Signs direct voters at the Kenai No. 3 precinct for Election Day on Tuesday, Oct. 5, 2021 in Kenai, Alaska. (Camille Botello/Peninsula Clarion)

Signs direct voters at the Kenai No. 3 precinct for Election Day on Tuesday, Oct. 5, 2021 in Kenai, Alaska. (Camille Botello/Peninsula Clarion)

Unofficial results show low turnout in cities, incumbent losses

All results are unofficial and do not include absentee, questioned and absentee ballots.

Less than 10% of Soldotna’s registered voters voted in-person on Election Day, however, Soldotna City Clerk Shellie Saner estimates overall voter turnout will be higher once absentee, questioned and special needs ballots are canvassed. Saner said Wednesday that the city currently has 135 of those ballots to count, in addition to 25 absentee by-mail ballots that are eligible to be counted if they are postmarked on or before Election Day.

The in-person voter turnout rate was similarly low in Kenai, where City Clerk Jamie Heinz said that rate was about 9.7%. The city has 171 ballots that still need to be counted, including absentee in-person ballots voted at Kenai City Hall and the Kenai Peninsula Borough building, absentee by-mail and electronic transmission ballots, questioned and special needs ballots.

Some precincts still had not reported results late Tuesday night. By Wednesday morning tallies had been updated with all precincts, however, results remained the same. All results are unofficial and do not include absentee, questioned and absentee ballots.

In Kenai, unofficial results show Deborah Sounart and James Baisden leading in the race for the city council’s two open seats. Five candidates ran for the vacancies, with the two top vote-getters winning seats.

In Soldotna, the city council has designated seats. Linda Farnsworth-Hutchings ran unopposed for election to the seat she currently holds. Dan Nelson was pulling ahead of incumbent Erick Hugarte for the council’s Seat C, with just over 50 votes between the two candidates. The race for the council’s Seat B was neck-and-neck between incumbent Jordan Chilson and Micah Shields, with just one vote putting Shields ahead.

In Homer, three seats were up for grabs, including one one-year term and two three-year terms. Jason Davis held a narrow lead over Heath Smith for the one-year seat, while incumbent Donna Aderhold and Shelly Erickson were comfortably leading for the three-year seats.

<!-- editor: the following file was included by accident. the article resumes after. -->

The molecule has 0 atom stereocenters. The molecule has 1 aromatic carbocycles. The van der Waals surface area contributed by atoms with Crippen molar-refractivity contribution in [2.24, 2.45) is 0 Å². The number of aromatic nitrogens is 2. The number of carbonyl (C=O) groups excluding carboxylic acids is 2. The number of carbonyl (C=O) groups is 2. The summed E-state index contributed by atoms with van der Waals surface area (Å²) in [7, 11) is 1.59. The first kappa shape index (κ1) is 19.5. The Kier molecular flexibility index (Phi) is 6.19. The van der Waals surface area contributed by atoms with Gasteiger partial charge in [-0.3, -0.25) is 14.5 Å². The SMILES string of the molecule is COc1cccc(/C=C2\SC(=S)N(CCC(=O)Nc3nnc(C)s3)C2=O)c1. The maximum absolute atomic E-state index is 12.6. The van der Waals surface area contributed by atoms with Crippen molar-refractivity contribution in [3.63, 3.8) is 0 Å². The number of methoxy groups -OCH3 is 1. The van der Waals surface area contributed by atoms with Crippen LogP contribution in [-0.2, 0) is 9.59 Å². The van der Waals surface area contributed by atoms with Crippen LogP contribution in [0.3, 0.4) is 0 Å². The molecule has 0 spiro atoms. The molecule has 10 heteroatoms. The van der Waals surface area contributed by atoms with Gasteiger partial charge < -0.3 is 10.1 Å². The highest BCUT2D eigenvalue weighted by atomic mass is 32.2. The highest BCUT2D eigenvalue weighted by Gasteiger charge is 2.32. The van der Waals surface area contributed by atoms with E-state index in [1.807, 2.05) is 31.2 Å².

On the Kenai Peninsula School Board, Jennifer Waller was leading Benjamin Miller for the Sterling/Funny River seat by about 60 votes, while Matt Morse, running unopposed for the Kenai seat, secured about 77% of votes cast in that race. Tim Daugharty led the race for the board’s Homer seat by about 300 votes.

Cindy Ecklund emerged with a lead of about 160 votes over incumbent Kenn Carpenter for the Kenai Peninsula Borough Assembly’s east peninsula seat. Brent Hibbert, running unopposed for reelection to the assembly’s Kalifornsky seat, clinched about 86.5% of votes cast in that race. Mike Tupper led in the race for the assembly’s southern peninsula seat, with a difference of about 160 votes between him and the candidate with the second-most votes.

Kenai Peninsula Borough Clerk Johni Blankenship said Wednesday that it is not yet known what the borough-wide in-person voter turnout was on Tuesday, or how many ballots still needed to be counted from precincts around the borough, but that those statistics should be available later this week.

Jurisdiction-wide unofficial results for the Oct. 5 municipal election can be found on the borough clerk’s website at

Reach reporter Ashlyn O’Hara at

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